News|Donald Trump
Former Trump aide Meadows cooperating with Capitol riot panel
Donald Trump’s ex-Chief of Staff Mark Meadows had been called to appear before the House committee this month but did not do so.
A House committee investigating the January 6 Capitol riot has said it has questions for Mark Meadows that do not directly involve conversations with Donald Trump and could not be blocked by executive privilege claims [File: Patrick Semansky/AP Photo]
30 Nov 2021
Former US President Donald Trump’s ex-chief of staff is cooperating with a congressional panel investigating the deadly January 6 Capitol insurrection, including providing documentation, the committee’s chairman has said.
The agreement announced on Tuesday comes after two months of negotiations between Mark Meadows and the US House of Representatives committee, which is probing the events that led up to the deadly riot by a mob of Trump supporters at the US Capitol building.
It also comes after the US Department of Justice indicted longtime Trump ally Steve Bannon for defying a subpoena to cooperate in the investigation.
Democratic Representative Bennie Thompson, chairman of the House of Representatives select committee investigating the deadly events, said in a statement on Tuesday that he expects Meadows “to provide all information requested”.
“Mr. Meadows has been engaging with the Select Committee through his attorney. He has produced records to the committee and will soon appear for an initial deposition,” Thompson said.
Shortly before the January 6 Capitol riots, Donald Trump gave a speech to his supporters urging them to go to the Capitol and ‘fight like hell’ [File: Julio Cortez/AP Photo]
On January 6, Trump supporters stormed the US Capitol in a bid to prevent Congress from formally certifying his 2020 presidential election loss to Democrat Joe Biden. Five people died and more than 100 law enforcement officers were injured.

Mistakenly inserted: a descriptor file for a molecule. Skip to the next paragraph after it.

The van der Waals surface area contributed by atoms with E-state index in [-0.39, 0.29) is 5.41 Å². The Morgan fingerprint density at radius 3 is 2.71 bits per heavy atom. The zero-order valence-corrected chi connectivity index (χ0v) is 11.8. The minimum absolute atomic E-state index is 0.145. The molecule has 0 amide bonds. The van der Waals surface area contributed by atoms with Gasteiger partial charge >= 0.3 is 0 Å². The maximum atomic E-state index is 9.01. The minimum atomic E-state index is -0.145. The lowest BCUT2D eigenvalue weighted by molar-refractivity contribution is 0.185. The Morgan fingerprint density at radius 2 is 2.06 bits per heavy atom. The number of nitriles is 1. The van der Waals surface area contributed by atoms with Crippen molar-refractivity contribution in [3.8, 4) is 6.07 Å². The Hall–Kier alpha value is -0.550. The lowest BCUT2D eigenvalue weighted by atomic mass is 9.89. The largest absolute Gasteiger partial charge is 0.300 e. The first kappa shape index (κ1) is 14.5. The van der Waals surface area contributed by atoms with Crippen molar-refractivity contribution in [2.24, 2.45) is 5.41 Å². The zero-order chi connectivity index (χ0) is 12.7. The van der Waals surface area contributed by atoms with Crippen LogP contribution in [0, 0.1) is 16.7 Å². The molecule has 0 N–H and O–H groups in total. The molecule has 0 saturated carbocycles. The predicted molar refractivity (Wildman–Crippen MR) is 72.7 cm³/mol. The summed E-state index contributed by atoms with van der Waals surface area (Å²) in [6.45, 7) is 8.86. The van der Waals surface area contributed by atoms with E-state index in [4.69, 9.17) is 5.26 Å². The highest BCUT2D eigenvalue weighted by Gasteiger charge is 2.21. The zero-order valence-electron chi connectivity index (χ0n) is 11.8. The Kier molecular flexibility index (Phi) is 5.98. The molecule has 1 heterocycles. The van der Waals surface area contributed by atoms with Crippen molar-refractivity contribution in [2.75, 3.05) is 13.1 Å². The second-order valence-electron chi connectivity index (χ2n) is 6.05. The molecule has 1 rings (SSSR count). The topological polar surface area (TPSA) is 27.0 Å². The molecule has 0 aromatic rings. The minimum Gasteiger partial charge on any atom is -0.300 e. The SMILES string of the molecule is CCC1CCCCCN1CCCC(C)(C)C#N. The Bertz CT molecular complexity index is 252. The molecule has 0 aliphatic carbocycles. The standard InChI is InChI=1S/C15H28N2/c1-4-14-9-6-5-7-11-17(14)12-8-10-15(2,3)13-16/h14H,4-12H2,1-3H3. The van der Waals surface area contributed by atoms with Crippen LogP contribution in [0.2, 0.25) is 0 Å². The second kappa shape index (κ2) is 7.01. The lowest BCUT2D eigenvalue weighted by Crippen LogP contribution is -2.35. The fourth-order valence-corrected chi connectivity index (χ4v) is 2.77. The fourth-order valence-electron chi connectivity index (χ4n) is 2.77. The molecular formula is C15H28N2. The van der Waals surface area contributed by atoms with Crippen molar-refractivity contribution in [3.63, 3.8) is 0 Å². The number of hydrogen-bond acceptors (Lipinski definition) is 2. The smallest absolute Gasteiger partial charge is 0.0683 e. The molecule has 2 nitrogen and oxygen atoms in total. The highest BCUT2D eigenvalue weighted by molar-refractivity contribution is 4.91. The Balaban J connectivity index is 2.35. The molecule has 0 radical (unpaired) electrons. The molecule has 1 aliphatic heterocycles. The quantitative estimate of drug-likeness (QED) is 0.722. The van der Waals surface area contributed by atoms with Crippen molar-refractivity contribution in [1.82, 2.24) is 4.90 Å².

Shortly before the riot, Trump gave a speech to his supporters repeating his false claims that the election was “stolen” from him through widespread voter fraud. He urged to crowd to “fight like hell” to “stop the steal” and was later impeached for “incitement of insurrection”.
Trump has sought to block the release of White House documents related to the January 6 insurrection by invoking “executive privilege”. The Biden administration rejected that argument in October, but Trump has gone to the courts to seek an order barring the release.
The former Republican president has urged his former associates not to cooperate with the committee, calling the Democratic-led investigation politically motivated and arguing that his communications are protected.
Several have refused to cooperate with the panel, which has scheduled a vote for Wednesday to pursue contempt charges against a separate witness, former Department of Justice official Jeffrey Clark, after he appeared for a deposition but declined to answer questions.
On Tuesday, a panel of US appeals court judges showed scepticism towards Trump’s bid to withhold records about his conversations and actions before and during the deadly riot.
Judge Ketanji Brown Jackson questioned why Trump should be able to challenge and overrule Biden’s determination that the records should be handed over. “Is there a circumstance where the former president ever gets to make this sort of call?” asked Jackson.
Trump’s lawyer argued that a 1978 law called the Presidential Records Act gives Trump that power. “I don’t see that in the statute,” Jackson responded.
Tuesday’s agreement comes after two months of negotiations between Mark Meadows, left, and the House committee [File: Al Drago/Reuters]
Meanwhile, the House panel says that it has questions for Meadows, the ex-Trump chief of staff, that do not directly involve conversations with the former president and could not be blocked by executive privilege claims.
In the committee’s subpoena, Thompson cited Meadows’ efforts to overturn Trump’s 2020 election defeat and his pressure on state officials to push the ex-president’s false claims of widespread voter fraud.
Meadows’s lawyer, George Terwilliger, said he was continuing to work with the committee and its staff on a “potential accommodation” that would not require Meadows to waive executive privilege nor “forfeit the long-standing position that senior White House aides cannot be compelled to testify before Congress”, as Trump has argued.
“We appreciate the Select Committee’s openness to receiving voluntary responses on non-privileged topics,” Terwilliger said in a statement.
Terwilliger had previously said that Meadows would not comply with the panel’s September subpoena because of Trump’s executive privilege claims.
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